I decided to join the Bonsai Society in February 2021 and a very big thank you for making me feel welcome. Thank you to Janet and Luke for hosting workshops in their homes and the many other members who have selflessly added their words of wisdom in advice for me
It’s pleasantly relaxing to listen to the eggshells crushing under my fingers until the quiet is interrupted by the grandson – “what are they for?” “Obvious”, I say “the junipers” – he’ll go away and think on it and come back with “why” at a later time! This secret about the eggshells was what I had learned last month at the club meeting and caused me to reflect on my first contact with bonsai around 60 years ago.
On relocating to Adelaide, my mother, with more time on her hands and within walking distance of Lasscock’s Nursery, found pots and her first purchase, a Moreton Bay fig – which is disputed, but I shall still refer to it as such.
How my mother decided bonsai was for her, I have no idea. She had no knowledge of wiring – “you pruned the tips and roots when necessary” and she would occasionally hang a weight on a branch to get some shape!!! But in saying that, she produced what I remember to be some beautiful Ginko forests, a Cotoneaster (dug from friend’s gardens) many other Ficus and a Sophora which over the years, would take pride of place in the lounge for a few days at a time and drew many comments.
No internet and limited access to information, she just experimented and enjoyed her results. On her death most were given away. I took a few but with lack of time – disastrous results – but one has survived.
Over time, one of my daughters, looking for gifts, weddings, funerals, birthdays discovered Spirit of Bonsai and would present her friends with a tree. I too inherited a few from my shopping visits with her, but they were sadly placed in areas where they mostly had to fend for themselves, with not much love and attention apart from the very occasional lift from the pot – “prune the tips and roots” and a return to its spot in the garden. I did a workshop at Bonsai Mujo about 9 years ago with the same daughter and then had a Juniper to add to the little collection. We never potted them up so I again “pruned the tips and roots” and sometime later placed it in a pot – this was “my way” bonsai!!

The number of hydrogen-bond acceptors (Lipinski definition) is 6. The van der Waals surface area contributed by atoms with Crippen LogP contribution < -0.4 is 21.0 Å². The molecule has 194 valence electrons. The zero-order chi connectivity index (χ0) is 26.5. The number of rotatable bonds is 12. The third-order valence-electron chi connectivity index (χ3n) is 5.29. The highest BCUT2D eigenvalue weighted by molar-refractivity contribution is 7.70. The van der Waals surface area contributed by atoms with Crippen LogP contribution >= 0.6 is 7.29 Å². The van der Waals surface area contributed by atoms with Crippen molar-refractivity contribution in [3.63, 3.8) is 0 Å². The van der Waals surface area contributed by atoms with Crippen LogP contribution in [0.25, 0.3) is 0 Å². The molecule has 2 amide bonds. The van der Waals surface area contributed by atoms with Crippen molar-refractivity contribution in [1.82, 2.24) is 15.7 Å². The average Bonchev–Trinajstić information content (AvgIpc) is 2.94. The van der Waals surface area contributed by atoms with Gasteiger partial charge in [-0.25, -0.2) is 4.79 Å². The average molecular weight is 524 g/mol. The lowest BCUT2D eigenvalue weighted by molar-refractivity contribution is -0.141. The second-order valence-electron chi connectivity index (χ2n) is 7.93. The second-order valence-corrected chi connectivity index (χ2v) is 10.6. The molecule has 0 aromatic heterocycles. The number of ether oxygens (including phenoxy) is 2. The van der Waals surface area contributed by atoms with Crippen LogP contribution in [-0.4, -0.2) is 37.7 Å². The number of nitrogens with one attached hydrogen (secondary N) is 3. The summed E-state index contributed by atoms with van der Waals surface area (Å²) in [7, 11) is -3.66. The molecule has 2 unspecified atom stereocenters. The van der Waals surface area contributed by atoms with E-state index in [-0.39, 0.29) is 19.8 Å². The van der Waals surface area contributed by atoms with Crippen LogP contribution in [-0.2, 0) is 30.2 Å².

January 2020 with no knowledge of how COVID would wreak havoc on our lives, I decided to do a little upgrade to my courtyard which grew to a major overhaul. My garden furniture was looking very average beside some new stained timber. There had been a progression of Golden Retriever puppies chewing over many years, so, what else to do when most things were shut down – I sanded and stained – nothing will ever look quite the same, but I say “rustic” is ok! Now I had an area in which to display and that needed to be filled. I retrieved my trees, an Elm covered in scale which was looking very sad, 2 Junipers, an Olive, self-sown in my driveway, a few assorted Ficus and my pride and joy the “original” Moreton Bay fig now some 60 years old and a tangible memory of a very special person in my life.
The annual show of the Bonsai Society 2020 again ignited my interest in bonsai as I became aware of what my little “trees in pots” might become with a improved knowledge and care from me.
So, this is the survivor of so many years of neglect – I wonder what it could have been in another’s hands? I know its trunk is a little ugly and too many other faults to mention, but as I say, it is a treasured memory, even the rocks as my mother placed them all that time ago – it remains special to me.
Now at least I am learning that there is more to bonsai than “prune the tips and roots when necessary”. And hopefully my little “trees in pots” will take on a new dimension in the future.